Intuit (INTU -0.38%) earnings are out -- and they look great. Not only did the financial-software company's top and bottom lines both beat analysts' expectations, but the company also raised its full-year revenue guidance due to a combination of strong business momentum and its recent acquisition of Mailchimp.

It's safe to say that expectations were high going into the earnings report. Shares of Intuit have risen 66% year to date, crushing the S&P 500's 25% gain. But based on the tech stock's near 9% gain in after-hours trading on Thursday, Intuit still managed to impress, despite investors' elevated view.

Here's a closer look at the company's stellar fiscal first-quarter results.

A small business owner using QuickBooks Online on a laptop.

QuickBooks. Image source: Intuit.

Intuit's big bets are paying off

Intuit has made some bold acquisitions recently. Last summer, the company acquired personal-finance specialist Mint.com. Then, the company closed an acquisition of credit-score tracking company Credit Karma in December. Finally, Intuit closed on its acquisition of Mailchimp on Nov. 1. 

Based on the company's better-than-expected fiscal first-quarter financial results and management's optimism about Intuit's business, these big bets are paying off nicely. Helped by its recent acquisition of Credit Karma, Intuit's first-quarter revenue increased 52% year over year to more than $2 billion. Non-GAAP (adjusted) earnings per share increased 63% year over year to $1.53. Analysts, on average, were expecting revenue of $1.81 billion and adjusted earnings per share of $0.99.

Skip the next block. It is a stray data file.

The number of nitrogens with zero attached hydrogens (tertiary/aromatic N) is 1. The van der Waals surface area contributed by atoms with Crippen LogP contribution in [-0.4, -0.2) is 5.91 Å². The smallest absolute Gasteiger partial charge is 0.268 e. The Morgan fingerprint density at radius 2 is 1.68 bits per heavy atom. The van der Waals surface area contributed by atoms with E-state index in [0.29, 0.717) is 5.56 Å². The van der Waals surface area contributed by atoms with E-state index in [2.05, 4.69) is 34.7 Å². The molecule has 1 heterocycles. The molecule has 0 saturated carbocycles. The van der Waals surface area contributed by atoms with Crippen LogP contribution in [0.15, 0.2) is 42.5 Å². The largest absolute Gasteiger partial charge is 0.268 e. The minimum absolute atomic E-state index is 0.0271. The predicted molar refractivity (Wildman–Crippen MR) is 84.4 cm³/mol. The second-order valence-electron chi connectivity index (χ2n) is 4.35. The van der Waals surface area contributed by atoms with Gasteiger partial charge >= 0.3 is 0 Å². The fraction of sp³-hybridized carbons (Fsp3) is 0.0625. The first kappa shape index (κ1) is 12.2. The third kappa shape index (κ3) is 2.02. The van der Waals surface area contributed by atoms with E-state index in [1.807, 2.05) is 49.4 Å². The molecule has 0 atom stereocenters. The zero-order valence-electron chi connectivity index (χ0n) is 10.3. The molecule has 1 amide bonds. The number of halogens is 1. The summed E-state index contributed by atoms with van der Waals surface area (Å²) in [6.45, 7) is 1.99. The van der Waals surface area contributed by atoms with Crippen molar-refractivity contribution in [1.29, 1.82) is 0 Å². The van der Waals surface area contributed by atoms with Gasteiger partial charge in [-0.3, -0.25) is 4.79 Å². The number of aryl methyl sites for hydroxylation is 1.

While much of this growth was fueled by acquisitions, organic growth in the company's QuickBooks product was impressive, too. QuickBooks Online Accounting revenue increased 32% year over year, management said. Further, the company's Credit Karma business is doing very well, reporting quarterly revenue of $418 million, up from quarterly revenue of $405 million just three months earlier.

"Credit Karma saw record revenue in the quarter driven by strength in personal loans and credit cards combined," management said in the company's third-quarter earnings release.

A rosy outlook

Management's updated outlook was just as exciting as Intuit's fiscal first-quarter results. The company said that it now expects fiscal 2022 revenue to increase 26% to 28% year over year. Excluding Intuit's recent acquisition of Mailchimp, this represents 18% to 20% growth -- up from the 15% to 16% growth management was guiding for previously.

"We are off to a strong start in fiscal year 2022, delivering on our strategy of becoming an AI-driven expert platform powering the prosperity of consumers and small businesses," said Intuit CEO Sasan Goodarzi in the earnings report.

Importantly, management expects non-GAAP earnings per share to grow 18% to 20%, even as Intuit reinvests heavily into growth opportunities. This is higher than management's previous view for earnings per share to increase 13% to 16%.